SERTS: Screaming Eagle Replacement Training School set: a party.
SF: Special Forces.
Shake'n'bake: sergeant who attended NCO school and earned rank after only a very short time in uniform.
Shamming: goofing off or getting by with as little effort as possible.
Shaped charge: an explosive charge, the energy of which is focused in one direction.
Shit burning: the sanitization of latrines by kerosene incineration of excrement.
Short: a term used by everyone in Vietnam to tell all who would listen that his tour was almost over.
Short-timer: soldier nearing the end of his tour in Vietnam short-timer's stick: when a soldier had approximately two months remaining on his tour in Vietnam, he might take a long stick and notch it for each of his remaining days in-country. As each day passed he would cut the stick off another notch until on his rotation day he was left with only a small stub.
Shrapnel: pieces of metal sent flying by an explosion.
SIERRA: military phonetic for the letter 'S'.
Silver Star: U.S. military decoration awarded for gallantry in action.
Sit-rep: situation report.
Six: any Unit Commander, from the Company Commander on up.
Six-by: a large flat-bed truck usually with wooden slat sides enclosing the bed and sometimes a canvas top covering it. Used for carrying men or anything else that would fit on it.
Skate: a task of accomplishment that required little effort or pain.
SKS: Simonov 7.62 mm semi-automatic carbine.
Sky: to leave.
Sky crane: huge double-engine helicopter used for lifting and transporting heavy equipment sky out: to flee or leave suddenly.
Slackman: the second man back on a patrol, directly behind the point.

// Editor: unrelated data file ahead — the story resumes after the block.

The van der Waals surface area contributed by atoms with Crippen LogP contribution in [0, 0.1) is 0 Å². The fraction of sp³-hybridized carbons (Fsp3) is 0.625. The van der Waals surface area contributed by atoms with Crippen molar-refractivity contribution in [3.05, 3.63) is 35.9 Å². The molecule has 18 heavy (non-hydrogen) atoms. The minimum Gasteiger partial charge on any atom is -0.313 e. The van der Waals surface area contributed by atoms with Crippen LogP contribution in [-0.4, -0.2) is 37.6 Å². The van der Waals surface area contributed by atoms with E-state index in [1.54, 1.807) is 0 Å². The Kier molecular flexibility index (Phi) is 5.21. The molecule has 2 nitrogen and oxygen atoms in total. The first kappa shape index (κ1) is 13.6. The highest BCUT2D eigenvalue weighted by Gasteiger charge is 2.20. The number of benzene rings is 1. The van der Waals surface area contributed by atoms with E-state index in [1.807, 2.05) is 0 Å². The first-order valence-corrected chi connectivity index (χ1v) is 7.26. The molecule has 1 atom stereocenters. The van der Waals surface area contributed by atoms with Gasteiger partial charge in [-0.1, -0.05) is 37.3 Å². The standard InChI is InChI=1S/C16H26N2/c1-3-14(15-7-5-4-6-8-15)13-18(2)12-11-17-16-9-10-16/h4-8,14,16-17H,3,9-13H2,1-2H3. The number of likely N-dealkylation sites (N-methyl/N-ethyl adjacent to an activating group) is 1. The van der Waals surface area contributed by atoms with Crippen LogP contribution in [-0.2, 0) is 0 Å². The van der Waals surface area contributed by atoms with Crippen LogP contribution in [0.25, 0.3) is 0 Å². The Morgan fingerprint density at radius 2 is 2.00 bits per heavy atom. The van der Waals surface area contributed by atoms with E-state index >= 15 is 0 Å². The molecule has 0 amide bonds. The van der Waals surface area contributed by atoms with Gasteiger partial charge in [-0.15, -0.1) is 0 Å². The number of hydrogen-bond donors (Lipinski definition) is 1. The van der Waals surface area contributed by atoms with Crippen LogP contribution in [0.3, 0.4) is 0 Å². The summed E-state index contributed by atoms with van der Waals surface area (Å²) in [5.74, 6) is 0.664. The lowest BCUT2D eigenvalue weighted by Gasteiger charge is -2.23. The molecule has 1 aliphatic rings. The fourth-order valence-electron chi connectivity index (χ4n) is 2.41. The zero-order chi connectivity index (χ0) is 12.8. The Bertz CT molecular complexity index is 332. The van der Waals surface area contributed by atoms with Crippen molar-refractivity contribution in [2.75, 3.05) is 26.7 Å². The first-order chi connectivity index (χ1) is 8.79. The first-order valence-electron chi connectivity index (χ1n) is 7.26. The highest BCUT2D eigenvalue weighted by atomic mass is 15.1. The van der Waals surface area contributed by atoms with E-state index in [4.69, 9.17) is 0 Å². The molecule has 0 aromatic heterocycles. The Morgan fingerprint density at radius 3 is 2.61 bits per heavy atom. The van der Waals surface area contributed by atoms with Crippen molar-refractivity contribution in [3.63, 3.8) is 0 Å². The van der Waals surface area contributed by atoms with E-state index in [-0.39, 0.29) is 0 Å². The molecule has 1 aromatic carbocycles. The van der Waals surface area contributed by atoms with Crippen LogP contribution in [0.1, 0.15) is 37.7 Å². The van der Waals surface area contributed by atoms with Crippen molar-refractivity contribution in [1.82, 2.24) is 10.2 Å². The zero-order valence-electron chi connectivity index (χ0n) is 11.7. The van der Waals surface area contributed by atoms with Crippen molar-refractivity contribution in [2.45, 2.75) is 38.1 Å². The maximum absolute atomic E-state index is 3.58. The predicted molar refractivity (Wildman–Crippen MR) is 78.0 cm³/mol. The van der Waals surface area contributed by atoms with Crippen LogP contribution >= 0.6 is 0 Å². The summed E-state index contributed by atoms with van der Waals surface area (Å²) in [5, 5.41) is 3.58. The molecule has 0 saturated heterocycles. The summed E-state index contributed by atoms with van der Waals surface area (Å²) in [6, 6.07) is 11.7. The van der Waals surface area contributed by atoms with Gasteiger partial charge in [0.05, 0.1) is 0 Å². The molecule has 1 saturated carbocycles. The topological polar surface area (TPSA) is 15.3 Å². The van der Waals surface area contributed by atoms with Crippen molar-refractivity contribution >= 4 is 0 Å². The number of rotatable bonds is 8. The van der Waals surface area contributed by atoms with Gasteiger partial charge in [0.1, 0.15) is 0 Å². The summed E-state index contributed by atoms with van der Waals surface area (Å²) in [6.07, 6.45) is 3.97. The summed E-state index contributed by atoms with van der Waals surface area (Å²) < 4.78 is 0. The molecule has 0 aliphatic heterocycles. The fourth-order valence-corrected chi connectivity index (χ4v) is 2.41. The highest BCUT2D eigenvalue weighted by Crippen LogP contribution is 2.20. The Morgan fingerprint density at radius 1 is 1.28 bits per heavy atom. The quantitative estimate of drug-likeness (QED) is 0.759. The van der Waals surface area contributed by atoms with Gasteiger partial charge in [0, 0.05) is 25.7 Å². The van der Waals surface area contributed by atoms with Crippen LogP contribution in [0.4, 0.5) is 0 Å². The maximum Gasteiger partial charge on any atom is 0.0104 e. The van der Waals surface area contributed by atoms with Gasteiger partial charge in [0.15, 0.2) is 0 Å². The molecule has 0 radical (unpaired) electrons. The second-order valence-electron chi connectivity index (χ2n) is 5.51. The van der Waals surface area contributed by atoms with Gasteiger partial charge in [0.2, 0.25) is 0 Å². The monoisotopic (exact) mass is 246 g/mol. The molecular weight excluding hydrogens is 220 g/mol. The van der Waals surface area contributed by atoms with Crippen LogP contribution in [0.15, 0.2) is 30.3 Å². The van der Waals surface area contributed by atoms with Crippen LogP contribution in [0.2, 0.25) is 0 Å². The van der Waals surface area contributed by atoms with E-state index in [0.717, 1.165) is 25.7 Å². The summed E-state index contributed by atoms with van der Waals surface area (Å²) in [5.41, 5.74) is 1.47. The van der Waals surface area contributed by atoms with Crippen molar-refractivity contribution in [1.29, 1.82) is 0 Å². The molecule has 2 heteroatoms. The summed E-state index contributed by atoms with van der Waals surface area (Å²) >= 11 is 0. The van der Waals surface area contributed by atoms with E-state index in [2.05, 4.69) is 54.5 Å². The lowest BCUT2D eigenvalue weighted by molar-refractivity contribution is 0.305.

Slant: derogatory term for a Vietnamese person.
Slick: a UH-1 helicopter used for transporting troops in tactical air assault operations. The helicopter did not have protruding armaments and was, therefore, "slick".
Slope: derogatory term for an Asian person.
SMG: submachine gun.
Smoke grenade: a grenade that released brightly colored smoke. Used for signaling.
Snake: a Cobra helicopter.
SOI: Signal Operating Instructions. The booklet that contained all of the call signals and radio frequencies of the units in Vietnam.
SOP: standard operating procedure Sopwith Camels: slang term for a light, fixed-wing reconnaissance aircraft soul brother: a black soldier.
Spec-4: Specialist 4th Class. An Army rank immediately above Private First Class. Most enlisted men who had completed their individual training and had been on duty for a few months were Spec-4s. Probably the most common rank in the Vietnam-era Army.
Spec-5: Specialist 5th Class. Equivalent to a sergeant.
Spider hole: camouflaged enemy foxhole.
Splib: term originated by black marines to identify other blacks.
Spooky: a large propeller-driven aircraft with a Minigun mounted in the door. Capable of firing 6,000 rounds per minute. Also used to refer to gunship helicopters with Miniguns.
SP pack: cellophane packet containing toiletries and cigarettes which was sometimes given along with C-rations to soldiers in the field.
Squad: a small military unit consisting of less than ten men staff sergeant: a E-6, the second lowest noncommissioned officer rank stand-down: an infantry unit's return from the boonies to the base camp for refitting and training. Later, a unit being withdrawn from Vietnam and redeployed to the U.S.
Starlifter: a C-141 helicopter.
Starlight scope: an image intensifier using reflected light to identify targets at night steel pot: the standard U.S. Army helmet. The steel pot was the outer metal cover.
Strac: smart, sharp, well prepared (from STRategic Air Command).
Strategic hamlet program: a controversial pacification and village self-defense program implemented by the Diệm government that attempted to turn all sixteen thousand South Vietnamese hamlets into fortified compounds.
Strobe: hand held strobe light for marking landing zones at night.
Syrette: collapsible tube of morphine attached to a hypodermic needle. The contents of the tube were injected by squeezing it like a toothpaste tube.
TA-50: individual soldier's standard issue of combat clothing and equipment.
TAC: tactical air strikes; fighter bombers.